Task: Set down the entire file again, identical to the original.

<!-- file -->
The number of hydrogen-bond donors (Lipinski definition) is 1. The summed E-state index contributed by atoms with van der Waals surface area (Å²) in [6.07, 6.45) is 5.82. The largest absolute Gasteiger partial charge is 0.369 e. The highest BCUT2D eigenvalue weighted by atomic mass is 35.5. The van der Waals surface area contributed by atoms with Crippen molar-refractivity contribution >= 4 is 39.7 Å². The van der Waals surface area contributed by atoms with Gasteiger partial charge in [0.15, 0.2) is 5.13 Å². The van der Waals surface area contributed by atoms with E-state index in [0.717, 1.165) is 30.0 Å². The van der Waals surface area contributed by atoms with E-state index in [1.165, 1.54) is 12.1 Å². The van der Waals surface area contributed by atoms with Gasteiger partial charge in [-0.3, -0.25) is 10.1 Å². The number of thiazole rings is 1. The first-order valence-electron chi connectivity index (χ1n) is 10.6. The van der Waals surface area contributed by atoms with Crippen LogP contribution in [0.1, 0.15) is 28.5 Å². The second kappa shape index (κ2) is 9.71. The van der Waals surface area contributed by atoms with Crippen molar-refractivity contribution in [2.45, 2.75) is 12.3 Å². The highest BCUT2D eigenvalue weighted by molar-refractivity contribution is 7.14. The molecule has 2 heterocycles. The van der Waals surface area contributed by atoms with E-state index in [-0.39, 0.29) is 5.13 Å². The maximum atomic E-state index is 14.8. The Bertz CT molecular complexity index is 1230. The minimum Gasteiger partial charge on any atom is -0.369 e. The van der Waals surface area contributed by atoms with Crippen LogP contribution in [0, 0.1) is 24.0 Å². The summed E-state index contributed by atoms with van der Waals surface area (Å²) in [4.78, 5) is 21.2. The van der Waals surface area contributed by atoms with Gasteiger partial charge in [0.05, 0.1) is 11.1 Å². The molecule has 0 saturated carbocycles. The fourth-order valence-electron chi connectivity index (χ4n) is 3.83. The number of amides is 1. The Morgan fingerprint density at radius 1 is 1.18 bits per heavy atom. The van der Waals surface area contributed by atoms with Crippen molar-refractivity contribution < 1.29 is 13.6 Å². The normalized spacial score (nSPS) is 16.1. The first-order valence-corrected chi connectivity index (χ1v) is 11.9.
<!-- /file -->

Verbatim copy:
The number of hydrogen-bond donors (Lipinski definition) is 1. The summed E-state index contributed by atoms with van der Waals surface area (Å²) in [6.07, 6.45) is 5.82. The largest absolute Gasteiger partial charge is 0.369 e. The highest BCUT2D eigenvalue weighted by atomic mass is 35.5. The van der Waals surface area contributed by atoms with Crippen molar-refractivity contribution >= 4 is 39.7 Å². The van der Waals surface area contributed by atoms with Gasteiger partial charge in [0.15, 0.2) is 5.13 Å². The van der Waals surface area contributed by atoms with E-state index in [0.717, 1.165) is 30.0 Å². The van der Waals surface area contributed by atoms with E-state index in [1.165, 1.54) is 12.1 Å². The van der Waals surface area contributed by atoms with Gasteiger partial charge in [-0.3, -0.25) is 10.1 Å². The number of thiazole rings is 1. The first-order valence-electron chi connectivity index (χ1n) is 10.6. The van der Waals surface area contributed by atoms with Crippen LogP contribution in [0.1, 0.15) is 28.5 Å². The second kappa shape index (κ2) is 9.71. The van der Waals surface area contributed by atoms with Crippen molar-refractivity contribution in [2.45, 2.75) is 12.3 Å². The highest BCUT2D eigenvalue weighted by molar-refractivity contribution is 7.14. The molecule has 2 heterocycles. The van der Waals surface area contributed by atoms with E-state index in [-0.39, 0.29) is 5.13 Å². The maximum atomic E-state index is 14.8. The Bertz CT molecular complexity index is 1230. The minimum Gasteiger partial charge on any atom is -0.369 e. The van der Waals surface area contributed by atoms with Crippen LogP contribution in [0, 0.1) is 24.0 Å². The summed E-state index contributed by atoms with van der Waals surface area (Å²) in [4.78, 5) is 21.2. The van der Waals surface area contributed by atoms with Gasteiger partial charge in [0.05, 0.1) is 11.1 Å². The molecule has 0 saturated carbocycles. The fourth-order valence-electron chi connectivity index (χ4n) is 3.83. The number of amides is 1. The Morgan fingerprint density at radius 1 is 1.18 bits per heavy atom. The van der Waals surface area contributed by atoms with Crippen molar-refractivity contribution < 1.29 is 13.6 Å². The normalized spacial score (nSPS) is 16.1. The first-order valence-corrected chi connectivity index (χ1v) is 11.9.